Each day I browse around the websites of various newspapers that I would read if I had subscriptions and had the time to sit down in the morning and look over them. These include local newspaper websites like the Asbury Park Press and the Daily Record. This morning I was flipping around the Daily Record’s website and came across an article entitled, “Roxbury student code of conduct now in effect 24/7/365.” I’d link you to the article, but these Gannett-owned newspapers don’t keep their articles online for more than a few days and then you have to pay for them (ha!). However, the point of the article was as follows:
The school board has revised its code of conduct policy to require students be on their best behavior the entire calendar year — even when school is out — or face suspension from extracurricular activities, board member Chris Rogers said Tuesday.
Now as a former student at Roxbury High School and as a former college student who fought this type of nanny-state activity at my university, I hate this decision by the Roxbury school board. And there are any number of reasons to hate it. First of all, the policy seems to single out those students that are involved in extracurricular activity. So little Susie is on the softball team and is found in violation of this vague policy in July (what IS “best behavior?”). Is she to be suspended from the first four or five softball games the following spring? Isn’t that a bit ridiculous?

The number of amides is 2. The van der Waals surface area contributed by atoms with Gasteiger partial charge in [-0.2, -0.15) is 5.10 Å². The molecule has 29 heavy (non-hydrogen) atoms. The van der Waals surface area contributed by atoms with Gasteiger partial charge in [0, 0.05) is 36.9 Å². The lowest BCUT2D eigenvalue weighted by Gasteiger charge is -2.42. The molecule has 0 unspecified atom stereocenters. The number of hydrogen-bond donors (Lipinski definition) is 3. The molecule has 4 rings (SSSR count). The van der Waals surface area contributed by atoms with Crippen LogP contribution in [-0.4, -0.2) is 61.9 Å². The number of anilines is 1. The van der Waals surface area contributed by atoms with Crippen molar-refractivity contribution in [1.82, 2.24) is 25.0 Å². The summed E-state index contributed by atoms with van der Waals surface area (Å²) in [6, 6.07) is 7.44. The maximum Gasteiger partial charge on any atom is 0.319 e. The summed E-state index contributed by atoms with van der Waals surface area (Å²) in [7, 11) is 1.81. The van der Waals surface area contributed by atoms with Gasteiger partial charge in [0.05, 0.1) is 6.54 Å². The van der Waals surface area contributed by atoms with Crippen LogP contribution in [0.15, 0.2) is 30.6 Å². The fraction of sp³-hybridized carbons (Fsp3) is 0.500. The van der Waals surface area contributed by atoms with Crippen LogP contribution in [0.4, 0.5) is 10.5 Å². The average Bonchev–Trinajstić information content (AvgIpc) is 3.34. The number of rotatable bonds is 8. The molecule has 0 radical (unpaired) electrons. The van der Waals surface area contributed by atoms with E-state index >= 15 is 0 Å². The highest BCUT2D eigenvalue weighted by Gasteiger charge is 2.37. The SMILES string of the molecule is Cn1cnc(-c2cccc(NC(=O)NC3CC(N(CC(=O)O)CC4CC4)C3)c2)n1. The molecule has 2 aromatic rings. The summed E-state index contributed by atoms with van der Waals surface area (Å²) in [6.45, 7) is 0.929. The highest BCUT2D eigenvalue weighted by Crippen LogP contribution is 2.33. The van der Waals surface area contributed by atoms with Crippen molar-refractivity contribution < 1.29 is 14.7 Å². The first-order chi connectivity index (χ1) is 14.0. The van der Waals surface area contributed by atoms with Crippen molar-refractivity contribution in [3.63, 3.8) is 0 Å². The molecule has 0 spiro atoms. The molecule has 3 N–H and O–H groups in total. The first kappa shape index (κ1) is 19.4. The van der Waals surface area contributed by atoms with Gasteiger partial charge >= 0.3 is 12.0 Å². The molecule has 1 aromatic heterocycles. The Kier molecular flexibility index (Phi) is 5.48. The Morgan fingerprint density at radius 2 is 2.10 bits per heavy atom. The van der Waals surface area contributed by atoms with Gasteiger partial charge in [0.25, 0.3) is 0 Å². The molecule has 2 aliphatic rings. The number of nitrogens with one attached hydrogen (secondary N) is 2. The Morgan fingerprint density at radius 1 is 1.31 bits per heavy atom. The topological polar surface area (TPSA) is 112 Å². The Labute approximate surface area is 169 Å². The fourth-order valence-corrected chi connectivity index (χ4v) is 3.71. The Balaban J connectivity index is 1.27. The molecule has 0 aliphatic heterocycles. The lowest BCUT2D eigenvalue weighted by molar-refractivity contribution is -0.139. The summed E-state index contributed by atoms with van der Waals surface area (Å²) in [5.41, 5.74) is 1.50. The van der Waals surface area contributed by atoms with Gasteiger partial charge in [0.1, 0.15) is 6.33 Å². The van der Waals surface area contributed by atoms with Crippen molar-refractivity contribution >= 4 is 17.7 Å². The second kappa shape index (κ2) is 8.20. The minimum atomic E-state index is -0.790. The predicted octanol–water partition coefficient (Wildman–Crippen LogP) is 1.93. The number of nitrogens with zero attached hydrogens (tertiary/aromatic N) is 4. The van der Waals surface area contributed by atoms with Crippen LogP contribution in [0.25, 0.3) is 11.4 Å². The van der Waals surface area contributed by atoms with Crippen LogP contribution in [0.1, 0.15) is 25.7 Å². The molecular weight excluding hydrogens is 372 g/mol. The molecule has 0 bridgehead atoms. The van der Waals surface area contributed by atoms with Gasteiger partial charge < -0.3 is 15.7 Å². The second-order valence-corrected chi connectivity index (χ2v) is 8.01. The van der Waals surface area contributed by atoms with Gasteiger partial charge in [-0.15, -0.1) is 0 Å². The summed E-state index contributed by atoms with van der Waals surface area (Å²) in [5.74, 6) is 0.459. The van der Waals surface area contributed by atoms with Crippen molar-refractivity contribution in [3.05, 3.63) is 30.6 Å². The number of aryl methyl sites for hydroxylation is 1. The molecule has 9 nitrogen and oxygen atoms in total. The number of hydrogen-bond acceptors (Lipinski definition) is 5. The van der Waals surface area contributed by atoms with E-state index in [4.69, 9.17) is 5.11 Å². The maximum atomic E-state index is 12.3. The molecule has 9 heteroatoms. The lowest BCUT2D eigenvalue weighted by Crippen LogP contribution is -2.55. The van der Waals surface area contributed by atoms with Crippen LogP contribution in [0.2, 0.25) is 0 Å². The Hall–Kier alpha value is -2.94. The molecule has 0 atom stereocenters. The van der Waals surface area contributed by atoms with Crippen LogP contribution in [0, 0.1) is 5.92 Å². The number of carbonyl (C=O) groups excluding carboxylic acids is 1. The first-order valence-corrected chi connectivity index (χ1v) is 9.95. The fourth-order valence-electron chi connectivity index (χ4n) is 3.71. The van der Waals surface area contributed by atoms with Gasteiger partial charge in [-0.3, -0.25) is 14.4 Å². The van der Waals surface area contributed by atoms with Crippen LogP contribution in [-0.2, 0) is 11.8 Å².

What about little Bobby who doesn’t have any extracurricular activities. Does he get suspended from school if he does something that doesn’t qualify as “best behavior” in August? And if so, then is he suspended the first two weeks of school in September for an “offense” committed on August 1st? Is this insane or what?
How about Jen – the President of the Student Council. She gets cited for not being on her “best behavior” a few days after school is out in June. Is she then suspended from participating in the Student Council for the month of September?
And is it fair that Billy is suspended from school while Susie and Jen just get to miss out on their extracurricular activities?
And does this policy apply to the school’s faculty? Let’s not fool ourselves into thinking that every single teacher or employee of the school district exhibits their “best behavior” all day, every day. And who is to define “best behavior?” What if my family’s best behavior is different than your family’s definition? Do you see how crazy this can get?
These types of theoretical situations can go on and on, which is typical of policies that shouldn’t be enacted in the first place. The school board is overstepping their bounds in this case in an inappropriate manner. This policy should be rescinded immediately.